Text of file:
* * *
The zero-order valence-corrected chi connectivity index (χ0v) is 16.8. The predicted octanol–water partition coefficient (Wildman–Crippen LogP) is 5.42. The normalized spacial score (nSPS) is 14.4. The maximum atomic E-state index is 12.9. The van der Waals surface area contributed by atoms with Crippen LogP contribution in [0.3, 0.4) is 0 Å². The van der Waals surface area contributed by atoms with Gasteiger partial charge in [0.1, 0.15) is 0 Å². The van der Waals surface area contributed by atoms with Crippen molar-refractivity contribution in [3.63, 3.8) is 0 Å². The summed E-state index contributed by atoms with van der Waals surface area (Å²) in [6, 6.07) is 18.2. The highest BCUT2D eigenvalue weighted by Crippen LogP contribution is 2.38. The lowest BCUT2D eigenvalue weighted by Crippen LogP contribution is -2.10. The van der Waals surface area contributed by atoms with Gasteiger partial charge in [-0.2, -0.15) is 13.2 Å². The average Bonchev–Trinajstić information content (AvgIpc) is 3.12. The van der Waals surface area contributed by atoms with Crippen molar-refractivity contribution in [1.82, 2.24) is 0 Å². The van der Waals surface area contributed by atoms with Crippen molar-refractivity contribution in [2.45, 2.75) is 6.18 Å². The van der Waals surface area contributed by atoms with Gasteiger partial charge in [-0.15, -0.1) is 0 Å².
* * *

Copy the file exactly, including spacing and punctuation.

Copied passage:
The zero-order valence-corrected chi connectivity index (χ0v) is 16.8. The predicted octanol–water partition coefficient (Wildman–Crippen LogP) is 5.42. The normalized spacial score (nSPS) is 14.4. The maximum atomic E-state index is 12.9. The van der Waals surface area contributed by atoms with Crippen LogP contribution in [0.3, 0.4) is 0 Å². The van der Waals surface area contributed by atoms with Gasteiger partial charge in [0.1, 0.15) is 0 Å². The van der Waals surface area contributed by atoms with Crippen molar-refractivity contribution in [3.63, 3.8) is 0 Å². The summed E-state index contributed by atoms with van der Waals surface area (Å²) in [6, 6.07) is 18.2. The highest BCUT2D eigenvalue weighted by Crippen LogP contribution is 2.38. The lowest BCUT2D eigenvalue weighted by Crippen LogP contribution is -2.10. The van der Waals surface area contributed by atoms with Gasteiger partial charge in [-0.2, -0.15) is 13.2 Å². The average Bonchev–Trinajstić information content (AvgIpc) is 3.12. The van der Waals surface area contributed by atoms with Crippen molar-refractivity contribution in [1.82, 2.24) is 0 Å². The van der Waals surface area contributed by atoms with Crippen molar-refractivity contribution in [2.45, 2.75) is 6.18 Å². The van der Waals surface area contributed by atoms with Gasteiger partial charge in [-0.15, -0.1) is 0 Å².